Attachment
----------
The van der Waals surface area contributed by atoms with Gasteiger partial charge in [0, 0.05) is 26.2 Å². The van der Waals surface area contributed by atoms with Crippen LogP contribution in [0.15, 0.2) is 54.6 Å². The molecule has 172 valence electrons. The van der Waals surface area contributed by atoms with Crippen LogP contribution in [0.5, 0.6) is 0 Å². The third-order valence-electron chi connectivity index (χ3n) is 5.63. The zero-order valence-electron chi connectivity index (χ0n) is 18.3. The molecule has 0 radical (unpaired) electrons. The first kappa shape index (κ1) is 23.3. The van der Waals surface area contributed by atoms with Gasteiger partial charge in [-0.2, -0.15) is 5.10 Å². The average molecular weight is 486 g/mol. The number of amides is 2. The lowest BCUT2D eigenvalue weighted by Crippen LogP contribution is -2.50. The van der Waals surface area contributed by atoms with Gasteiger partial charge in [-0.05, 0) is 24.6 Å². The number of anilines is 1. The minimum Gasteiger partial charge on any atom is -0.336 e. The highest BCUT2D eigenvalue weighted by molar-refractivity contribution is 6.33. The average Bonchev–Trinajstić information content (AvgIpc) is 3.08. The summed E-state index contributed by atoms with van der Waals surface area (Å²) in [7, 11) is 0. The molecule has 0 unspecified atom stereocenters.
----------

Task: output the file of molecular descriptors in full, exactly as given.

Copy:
The van der Waals surface area contributed by atoms with Gasteiger partial charge in [0, 0.05) is 26.2 Å². The van der Waals surface area contributed by atoms with Crippen LogP contribution in [0.15, 0.2) is 54.6 Å². The molecule has 172 valence electrons. The van der Waals surface area contributed by atoms with Crippen LogP contribution in [0.5, 0.6) is 0 Å². The third-order valence-electron chi connectivity index (χ3n) is 5.63. The zero-order valence-electron chi connectivity index (χ0n) is 18.3. The molecule has 0 radical (unpaired) electrons. The first kappa shape index (κ1) is 23.3. The van der Waals surface area contributed by atoms with Gasteiger partial charge in [-0.2, -0.15) is 5.10 Å². The average molecular weight is 486 g/mol. The number of amides is 2. The lowest BCUT2D eigenvalue weighted by Crippen LogP contribution is -2.50. The van der Waals surface area contributed by atoms with Gasteiger partial charge in [-0.05, 0) is 24.6 Å². The number of anilines is 1. The minimum Gasteiger partial charge on any atom is -0.336 e. The highest BCUT2D eigenvalue weighted by molar-refractivity contribution is 6.33. The average Bonchev–Trinajstić information content (AvgIpc) is 3.08. The summed E-state index contributed by atoms with van der Waals surface area (Å²) in [7, 11) is 0. The molecule has 0 unspecified atom stereocenters.